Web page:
Chancellor Katehi, on her part, "thought she made it clear" that when police ordered the students to leave, they were (a) not to wear riot gear into the camp, (b) not to carry weapons of any kind into the camp, (c) were not to use force of any kind against the students, and (d) were not to make any arrests. But all that anybody else on that conference call heard her say out loud was "I don't want another situation like they just had at Berkeley," and Chief Spicuzza interpreted that as "no swinging of clubs."

Chief Spicuzza "thought she made it clear" more than once that no riot gear was to be worn and no clubs or pepper sprayers were to be carried. What Lieutenant Pike said back to her, each time, was, "Well, I hear you say that you don't want us to, but we're going to." And they did, including that now-infamous Mk-9 military-grade riot-control pepper sprayer that he used. Oh, funny thing about that particular model of pepper-sprayer? It's illegal for California cops to possess or use. It turns out that the relevant law only permits the use of up to Mk-4 pepper sprayers. The consultants were unable to find out who authorized the purchase and carrying, but every cop they asked said, "So what? It's just like the Mk-4 except that it has a higher capacity." Uh, no. It's also much, much higher pressure, and specifically designed not to be sprayed directly at any one person, only at crowds, and only from at least six feet away. The manufacturer says so. The person in charge of training California police in pepper spray says that as far as he knows, no California cop has ever received training, from his office or from the manufacturer, in how to safely use a Mk-9 sprayer, presumably because it's illegal. But Officer Nameless, when he wrote the action plan for these arrests, included all pepper-spray equipment in the equipment list, both the paint-ball rifle pepper balls and the Mk-9 riot-control sprayers.

The students set up their tents on a Thursday night. Chancellor Katehi ordered the cops to (a) only involve campus police, because she didn't trust the local cops not to be excessively brutal, and (b) get them out of here by 3 AM Thursday night. Chief Spicuzza had to tell her that that wasn't physically possible, they couldn't get enough backup officers from other UC campuses on that short notice, it was going to have to be Friday night at 3 AM. Chancellor Katehi said "no can do," that they had to be out of there before sunset Friday night, so that the camp wasn't joined by drunken and stoned Friday night partiers that would endanger the camp and even further endanger cops trying to deal with them -- arguably an entirely reasonable objection. So she ordered Chief Spicuzza to get them out of there by 3 PM Friday afternoon. Chief Spicuzza "was under the impression" (oh, look, there's that phrase again) that she made it clear to the Chancellor that for one thing, it couldn't be safely done, at 3:00 PM the protesters and passers-by would way outnumber her officers, and for another, it couldn't be legally done, because there was no way to legally arrest someone for "overnight camping" in the middle of the afternoon. Nobody else who was in that meeting thinks she made that clear, only that she made it clear that she didn't want to do it but couldn't explain why not. Still, when she gave the order to Lieutenant Pike, he very definitely did raise the same objections, clearly and unambiguously, backed up by multiple witnesses, who all agree that Chief Spicuzza told him, "This was decided above my level, do it anyway."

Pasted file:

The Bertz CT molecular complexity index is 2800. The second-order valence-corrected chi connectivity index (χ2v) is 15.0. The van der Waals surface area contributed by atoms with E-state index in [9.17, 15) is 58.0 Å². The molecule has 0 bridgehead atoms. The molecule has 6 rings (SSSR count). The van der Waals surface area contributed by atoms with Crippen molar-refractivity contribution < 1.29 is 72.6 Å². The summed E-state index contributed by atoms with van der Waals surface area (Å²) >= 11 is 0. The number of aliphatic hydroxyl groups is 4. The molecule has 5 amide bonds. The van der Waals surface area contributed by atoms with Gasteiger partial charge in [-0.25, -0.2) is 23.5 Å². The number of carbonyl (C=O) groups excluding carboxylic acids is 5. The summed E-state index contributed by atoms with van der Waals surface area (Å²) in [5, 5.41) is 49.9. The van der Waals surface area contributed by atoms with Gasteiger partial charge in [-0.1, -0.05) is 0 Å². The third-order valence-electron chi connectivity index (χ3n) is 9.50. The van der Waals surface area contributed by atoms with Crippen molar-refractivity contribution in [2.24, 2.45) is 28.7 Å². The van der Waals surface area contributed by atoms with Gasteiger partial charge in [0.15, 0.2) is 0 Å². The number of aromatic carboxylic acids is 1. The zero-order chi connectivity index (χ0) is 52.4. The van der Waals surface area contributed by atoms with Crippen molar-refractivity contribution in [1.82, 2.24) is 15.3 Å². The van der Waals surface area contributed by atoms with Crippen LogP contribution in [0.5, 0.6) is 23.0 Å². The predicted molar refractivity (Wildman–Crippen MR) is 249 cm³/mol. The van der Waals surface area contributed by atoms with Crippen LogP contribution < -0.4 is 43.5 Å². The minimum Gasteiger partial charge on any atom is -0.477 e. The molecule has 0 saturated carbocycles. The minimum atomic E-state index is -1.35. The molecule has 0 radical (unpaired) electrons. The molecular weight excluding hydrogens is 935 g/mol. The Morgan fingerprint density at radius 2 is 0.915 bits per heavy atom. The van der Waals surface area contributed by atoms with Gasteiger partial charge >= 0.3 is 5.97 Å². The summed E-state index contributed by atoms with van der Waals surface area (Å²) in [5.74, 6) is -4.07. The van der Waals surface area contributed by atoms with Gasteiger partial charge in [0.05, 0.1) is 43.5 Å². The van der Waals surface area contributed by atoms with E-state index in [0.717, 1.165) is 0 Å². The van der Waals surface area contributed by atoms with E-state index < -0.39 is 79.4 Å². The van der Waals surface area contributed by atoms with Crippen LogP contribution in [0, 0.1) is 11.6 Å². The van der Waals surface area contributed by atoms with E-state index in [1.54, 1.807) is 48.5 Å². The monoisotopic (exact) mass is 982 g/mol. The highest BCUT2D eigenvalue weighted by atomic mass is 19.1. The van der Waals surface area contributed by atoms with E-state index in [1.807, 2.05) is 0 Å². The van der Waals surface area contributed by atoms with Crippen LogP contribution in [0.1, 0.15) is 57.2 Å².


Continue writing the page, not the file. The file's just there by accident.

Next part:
So, there's Lieutenant Pike. (Who, by the way, for obvious legal reasons since he's still being investigated by internal affairs and, last I heard, still being sued by his victims, refused to be interviewed by the consultants, so everything we know about his side of this comes from what he told other people and what he wrote in his reports.) As far as he's concerned, he's been given an illegal and impossible order: take 40 or so officers - unarmed and unarmored officers - into an angry crowd of 300 to 400 people who aren't doing anything illegal and make that crowd go away without using any force or getting any of your officers injured. For reasons Stanley Milgram could explain, it does not occur to Lieutenant Pike to disobey this order, so instead, he does the best he can, using his own judgement to decide which parts of his orders and which parts of the law to ignore. Unsurprisingly, it goes badly. Backed into a corner by an angry crowd (which has, by the way, demonstrably left him room to retreat, even with his prisoners, contrary to what he says in his report) that is confronting him with evidence that he is the law-breaker here, not them, he snaps. And rather than take it out on the more-powerful people who put him in this situation, he takes it out on the powerless and peaceful people in front of him, using a high-pressure hose to pump five gallons of capsacin spray into the eyes and mouths of the dozen or twenty people in front of him ... and he would have used more if he'd had it, he only stopped when he did, halfway through his third pass down the line, because the sprayer emptied. When he gets back to the station, Chief Spicuzza (who has no idea what's just happened) congratulates him in front of half the department for how well he just did. And now, as far as he's concerned, he's being hung out to dry. We're apparently supposed to ignore the fact that multiple video sources contradict almost everything about his after-incident report because apparently, in his opinion, he was only following orders.